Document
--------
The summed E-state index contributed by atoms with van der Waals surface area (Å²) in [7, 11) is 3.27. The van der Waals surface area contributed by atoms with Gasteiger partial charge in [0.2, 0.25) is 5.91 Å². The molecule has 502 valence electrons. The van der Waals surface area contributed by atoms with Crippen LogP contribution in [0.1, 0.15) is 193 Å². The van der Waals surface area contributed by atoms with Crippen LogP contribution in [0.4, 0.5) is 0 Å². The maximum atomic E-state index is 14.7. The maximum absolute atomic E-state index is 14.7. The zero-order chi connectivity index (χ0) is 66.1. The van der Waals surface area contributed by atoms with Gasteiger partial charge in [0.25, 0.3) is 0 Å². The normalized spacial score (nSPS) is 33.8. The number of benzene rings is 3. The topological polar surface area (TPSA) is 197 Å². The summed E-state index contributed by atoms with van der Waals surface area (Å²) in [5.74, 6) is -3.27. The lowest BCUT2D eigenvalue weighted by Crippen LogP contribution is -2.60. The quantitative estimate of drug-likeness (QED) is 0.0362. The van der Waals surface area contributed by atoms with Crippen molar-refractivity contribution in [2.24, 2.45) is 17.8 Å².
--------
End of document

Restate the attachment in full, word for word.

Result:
The summed E-state index contributed by atoms with van der Waals surface area (Å²) in [7, 11) is 3.27. The van der Waals surface area contributed by atoms with Gasteiger partial charge in [0.2, 0.25) is 5.91 Å². The molecule has 502 valence electrons. The van der Waals surface area contributed by atoms with Crippen LogP contribution in [0.1, 0.15) is 193 Å². The van der Waals surface area contributed by atoms with Crippen LogP contribution in [0.4, 0.5) is 0 Å². The maximum atomic E-state index is 14.7. The maximum absolute atomic E-state index is 14.7. The zero-order chi connectivity index (χ0) is 66.1. The van der Waals surface area contributed by atoms with Gasteiger partial charge in [0.25, 0.3) is 0 Å². The normalized spacial score (nSPS) is 33.8. The number of benzene rings is 3. The topological polar surface area (TPSA) is 197 Å². The summed E-state index contributed by atoms with van der Waals surface area (Å²) in [5.74, 6) is -3.27. The lowest BCUT2D eigenvalue weighted by Crippen LogP contribution is -2.60. The quantitative estimate of drug-likeness (QED) is 0.0362. The van der Waals surface area contributed by atoms with Crippen molar-refractivity contribution in [2.24, 2.45) is 17.8 Å².